The American Health Care Act, the health plan proposed by House Republicans, would result in 14 million more uninsured Americans in 2018.
That was the word from the Congressional Budget Office (CBO) and Joint Committee on Taxation (JCT), which released their report today on the of the budgetary effects of the health care reform plan.
Most of that increase would stem from repealing the penalties associated with the individual mandate, the report said. Some of those people would choose not to have insurance because they chose to be covered by insurance under current law only to avoid paying the penalties, and some people would forgo insurance in response to higher premiums.
Later, following additional changes to subsidies for insurance purchased in the nongroup market and to the Medicaid program, the increase in the number of uninsured people relative to the number under the current law would rise to 21 million in 2020 and then to 24 million in 2026.
The increase in the number of uninsured between 2018 and 2026 would stem in large part from changes in Medicaid enrollment, the report said. This is because some states would discontinue their expansion of eligibility, some states that would have expanded eligibility in the future would choose not to do so, and per-enrollee spending in the program would be capped.
Stability of the Health Insurance Market
Decisions about offering and purchasing health insurance depend on the stability of the health insurance market — that is, on having insurers participating in most areas of the country and on the likelihood of premiums’ not rising in an unsustainable spiral.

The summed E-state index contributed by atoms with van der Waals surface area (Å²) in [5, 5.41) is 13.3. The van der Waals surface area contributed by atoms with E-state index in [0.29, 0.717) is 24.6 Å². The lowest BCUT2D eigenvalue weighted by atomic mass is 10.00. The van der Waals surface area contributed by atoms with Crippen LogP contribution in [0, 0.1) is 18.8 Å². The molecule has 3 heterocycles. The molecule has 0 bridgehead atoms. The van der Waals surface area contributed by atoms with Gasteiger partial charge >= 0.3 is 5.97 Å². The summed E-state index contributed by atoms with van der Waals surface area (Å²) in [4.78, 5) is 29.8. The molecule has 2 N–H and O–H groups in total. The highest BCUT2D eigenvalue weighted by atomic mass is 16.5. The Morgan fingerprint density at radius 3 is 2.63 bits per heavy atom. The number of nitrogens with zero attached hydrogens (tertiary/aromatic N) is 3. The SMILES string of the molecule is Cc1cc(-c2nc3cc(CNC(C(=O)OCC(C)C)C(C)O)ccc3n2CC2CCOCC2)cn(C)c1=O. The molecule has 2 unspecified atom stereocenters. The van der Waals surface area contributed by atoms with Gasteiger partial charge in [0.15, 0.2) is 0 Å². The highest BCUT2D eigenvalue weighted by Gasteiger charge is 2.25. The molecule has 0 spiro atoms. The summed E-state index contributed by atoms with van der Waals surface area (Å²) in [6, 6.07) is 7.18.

The nongroup market would probably be stable in most areas under either current law or the proposed legislation, the CBO report said.
As for the stability of the individual market, the CBO report said a number of factors would product a stable market under the proposed law. Those factors include subsidies to purchase insurance, and grants to states from the Patient and State Stability Fund, which would reduce the costs to insurers of people with high health care expenditures. Even though the new tax credits would be structured differently from the current subsidies and would generally be less generous for those receiving subsidies under current law, the other changes would, in the CBO's view, lower average premiums enough to attract a sufficient number of relatively healthy people to stabilize the market.